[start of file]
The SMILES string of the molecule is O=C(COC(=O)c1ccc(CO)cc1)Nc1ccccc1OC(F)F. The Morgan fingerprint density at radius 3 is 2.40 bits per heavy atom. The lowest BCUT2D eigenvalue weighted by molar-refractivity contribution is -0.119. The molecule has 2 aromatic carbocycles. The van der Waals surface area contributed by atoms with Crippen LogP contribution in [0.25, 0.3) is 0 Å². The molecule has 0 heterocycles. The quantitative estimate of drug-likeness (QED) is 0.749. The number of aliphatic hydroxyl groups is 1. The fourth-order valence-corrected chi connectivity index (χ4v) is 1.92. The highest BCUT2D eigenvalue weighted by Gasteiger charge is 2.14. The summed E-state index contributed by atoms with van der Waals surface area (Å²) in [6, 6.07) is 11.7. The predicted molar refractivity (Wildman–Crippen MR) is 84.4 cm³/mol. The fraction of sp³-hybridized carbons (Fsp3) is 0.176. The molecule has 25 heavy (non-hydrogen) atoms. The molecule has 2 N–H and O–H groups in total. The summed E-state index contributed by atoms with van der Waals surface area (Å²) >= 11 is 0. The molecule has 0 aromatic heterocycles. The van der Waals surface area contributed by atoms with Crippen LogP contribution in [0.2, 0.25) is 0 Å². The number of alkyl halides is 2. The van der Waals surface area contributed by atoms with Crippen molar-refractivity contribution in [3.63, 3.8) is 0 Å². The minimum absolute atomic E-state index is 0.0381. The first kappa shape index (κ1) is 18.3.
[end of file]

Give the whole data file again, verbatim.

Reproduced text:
The SMILES string of the molecule is O=C(COC(=O)c1ccc(CO)cc1)Nc1ccccc1OC(F)F. The Morgan fingerprint density at radius 3 is 2.40 bits per heavy atom. The lowest BCUT2D eigenvalue weighted by molar-refractivity contribution is -0.119. The molecule has 2 aromatic carbocycles. The van der Waals surface area contributed by atoms with Crippen LogP contribution in [0.25, 0.3) is 0 Å². The molecule has 0 heterocycles. The quantitative estimate of drug-likeness (QED) is 0.749. The number of aliphatic hydroxyl groups is 1. The fourth-order valence-corrected chi connectivity index (χ4v) is 1.92. The highest BCUT2D eigenvalue weighted by Gasteiger charge is 2.14. The summed E-state index contributed by atoms with van der Waals surface area (Å²) in [6, 6.07) is 11.7. The predicted molar refractivity (Wildman–Crippen MR) is 84.4 cm³/mol. The fraction of sp³-hybridized carbons (Fsp3) is 0.176. The molecule has 25 heavy (non-hydrogen) atoms. The molecule has 2 N–H and O–H groups in total. The summed E-state index contributed by atoms with van der Waals surface area (Å²) >= 11 is 0. The molecule has 0 aromatic heterocycles. The van der Waals surface area contributed by atoms with Crippen LogP contribution in [0.2, 0.25) is 0 Å². The number of alkyl halides is 2. The van der Waals surface area contributed by atoms with Crippen molar-refractivity contribution in [3.63, 3.8) is 0 Å². The minimum absolute atomic E-state index is 0.0381. The first kappa shape index (κ1) is 18.3.